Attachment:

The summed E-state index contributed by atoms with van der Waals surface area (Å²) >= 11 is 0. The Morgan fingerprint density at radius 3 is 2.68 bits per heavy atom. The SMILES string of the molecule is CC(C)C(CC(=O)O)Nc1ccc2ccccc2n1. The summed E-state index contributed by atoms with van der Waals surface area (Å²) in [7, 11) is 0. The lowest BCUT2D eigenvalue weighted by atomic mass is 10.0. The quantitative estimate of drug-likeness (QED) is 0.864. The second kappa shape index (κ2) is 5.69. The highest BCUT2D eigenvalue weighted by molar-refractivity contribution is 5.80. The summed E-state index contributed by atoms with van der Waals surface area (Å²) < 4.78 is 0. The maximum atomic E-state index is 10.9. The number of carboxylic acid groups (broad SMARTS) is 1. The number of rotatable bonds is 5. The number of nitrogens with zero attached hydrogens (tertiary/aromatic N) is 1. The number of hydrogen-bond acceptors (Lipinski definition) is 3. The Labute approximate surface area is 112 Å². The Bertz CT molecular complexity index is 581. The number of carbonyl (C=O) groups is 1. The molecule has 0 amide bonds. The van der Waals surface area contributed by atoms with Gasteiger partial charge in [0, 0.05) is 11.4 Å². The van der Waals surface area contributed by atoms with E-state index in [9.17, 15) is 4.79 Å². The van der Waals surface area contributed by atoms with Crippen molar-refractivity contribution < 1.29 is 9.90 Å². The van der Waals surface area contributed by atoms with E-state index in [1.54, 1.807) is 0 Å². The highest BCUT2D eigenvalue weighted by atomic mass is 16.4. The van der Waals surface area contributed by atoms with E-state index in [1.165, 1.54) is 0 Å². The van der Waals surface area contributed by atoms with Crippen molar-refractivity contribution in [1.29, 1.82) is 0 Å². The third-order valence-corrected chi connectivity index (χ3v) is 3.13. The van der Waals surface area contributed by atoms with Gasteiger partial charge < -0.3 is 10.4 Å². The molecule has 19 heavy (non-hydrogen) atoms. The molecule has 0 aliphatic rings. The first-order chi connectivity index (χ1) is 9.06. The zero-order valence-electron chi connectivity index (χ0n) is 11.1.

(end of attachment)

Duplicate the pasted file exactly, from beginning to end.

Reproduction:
The summed E-state index contributed by atoms with van der Waals surface area (Å²) >= 11 is 0. The Morgan fingerprint density at radius 3 is 2.68 bits per heavy atom. The SMILES string of the molecule is CC(C)C(CC(=O)O)Nc1ccc2ccccc2n1. The summed E-state index contributed by atoms with van der Waals surface area (Å²) in [7, 11) is 0. The lowest BCUT2D eigenvalue weighted by atomic mass is 10.0. The quantitative estimate of drug-likeness (QED) is 0.864. The second kappa shape index (κ2) is 5.69. The highest BCUT2D eigenvalue weighted by molar-refractivity contribution is 5.80. The summed E-state index contributed by atoms with van der Waals surface area (Å²) < 4.78 is 0. The maximum atomic E-state index is 10.9. The number of carboxylic acid groups (broad SMARTS) is 1. The number of rotatable bonds is 5. The number of nitrogens with zero attached hydrogens (tertiary/aromatic N) is 1. The number of hydrogen-bond acceptors (Lipinski definition) is 3. The Labute approximate surface area is 112 Å². The Bertz CT molecular complexity index is 581. The number of carbonyl (C=O) groups is 1. The molecule has 0 amide bonds. The van der Waals surface area contributed by atoms with Gasteiger partial charge in [0, 0.05) is 11.4 Å². The van der Waals surface area contributed by atoms with E-state index in [9.17, 15) is 4.79 Å². The van der Waals surface area contributed by atoms with Crippen molar-refractivity contribution < 1.29 is 9.90 Å². The van der Waals surface area contributed by atoms with E-state index in [1.54, 1.807) is 0 Å². The highest BCUT2D eigenvalue weighted by atomic mass is 16.4. The van der Waals surface area contributed by atoms with E-state index in [1.165, 1.54) is 0 Å². The van der Waals surface area contributed by atoms with Crippen molar-refractivity contribution in [1.29, 1.82) is 0 Å². The third-order valence-corrected chi connectivity index (χ3v) is 3.13. The van der Waals surface area contributed by atoms with Gasteiger partial charge < -0.3 is 10.4 Å². The molecule has 19 heavy (non-hydrogen) atoms. The molecule has 0 aliphatic rings. The first-order chi connectivity index (χ1) is 9.06. The zero-order valence-electron chi connectivity index (χ0n) is 11.1.